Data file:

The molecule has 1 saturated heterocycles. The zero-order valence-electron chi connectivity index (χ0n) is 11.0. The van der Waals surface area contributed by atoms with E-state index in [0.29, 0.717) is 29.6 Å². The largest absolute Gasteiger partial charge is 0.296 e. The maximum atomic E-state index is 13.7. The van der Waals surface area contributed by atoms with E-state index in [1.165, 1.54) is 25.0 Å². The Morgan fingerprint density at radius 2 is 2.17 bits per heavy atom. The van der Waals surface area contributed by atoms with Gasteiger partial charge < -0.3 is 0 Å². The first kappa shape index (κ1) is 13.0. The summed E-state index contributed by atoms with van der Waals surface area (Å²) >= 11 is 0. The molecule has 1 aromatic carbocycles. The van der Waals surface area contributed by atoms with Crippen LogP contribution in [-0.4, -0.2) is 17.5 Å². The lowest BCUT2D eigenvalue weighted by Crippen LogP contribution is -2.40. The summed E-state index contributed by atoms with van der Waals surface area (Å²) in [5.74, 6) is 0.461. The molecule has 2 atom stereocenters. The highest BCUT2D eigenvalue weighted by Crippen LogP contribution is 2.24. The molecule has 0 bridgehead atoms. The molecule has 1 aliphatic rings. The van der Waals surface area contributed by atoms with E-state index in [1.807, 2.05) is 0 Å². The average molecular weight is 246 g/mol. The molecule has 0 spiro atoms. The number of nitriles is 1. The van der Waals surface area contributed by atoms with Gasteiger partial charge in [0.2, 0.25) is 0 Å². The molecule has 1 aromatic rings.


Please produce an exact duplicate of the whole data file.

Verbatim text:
The molecule has 1 saturated heterocycles. The zero-order valence-electron chi connectivity index (χ0n) is 11.0. The van der Waals surface area contributed by atoms with E-state index in [0.29, 0.717) is 29.6 Å². The largest absolute Gasteiger partial charge is 0.296 e. The maximum atomic E-state index is 13.7. The van der Waals surface area contributed by atoms with E-state index in [1.165, 1.54) is 25.0 Å². The Morgan fingerprint density at radius 2 is 2.17 bits per heavy atom. The van der Waals surface area contributed by atoms with Gasteiger partial charge < -0.3 is 0 Å². The first kappa shape index (κ1) is 13.0. The summed E-state index contributed by atoms with van der Waals surface area (Å²) >= 11 is 0. The molecule has 1 aromatic carbocycles. The van der Waals surface area contributed by atoms with Crippen LogP contribution in [-0.4, -0.2) is 17.5 Å². The lowest BCUT2D eigenvalue weighted by Crippen LogP contribution is -2.40. The summed E-state index contributed by atoms with van der Waals surface area (Å²) in [5.74, 6) is 0.461. The molecule has 2 atom stereocenters. The highest BCUT2D eigenvalue weighted by Crippen LogP contribution is 2.24. The molecule has 0 bridgehead atoms. The molecule has 1 aliphatic rings. The van der Waals surface area contributed by atoms with E-state index in [1.807, 2.05) is 0 Å². The average molecular weight is 246 g/mol. The molecule has 0 spiro atoms. The number of nitriles is 1. The van der Waals surface area contributed by atoms with Gasteiger partial charge in [0.2, 0.25) is 0 Å². The molecule has 1 aromatic rings.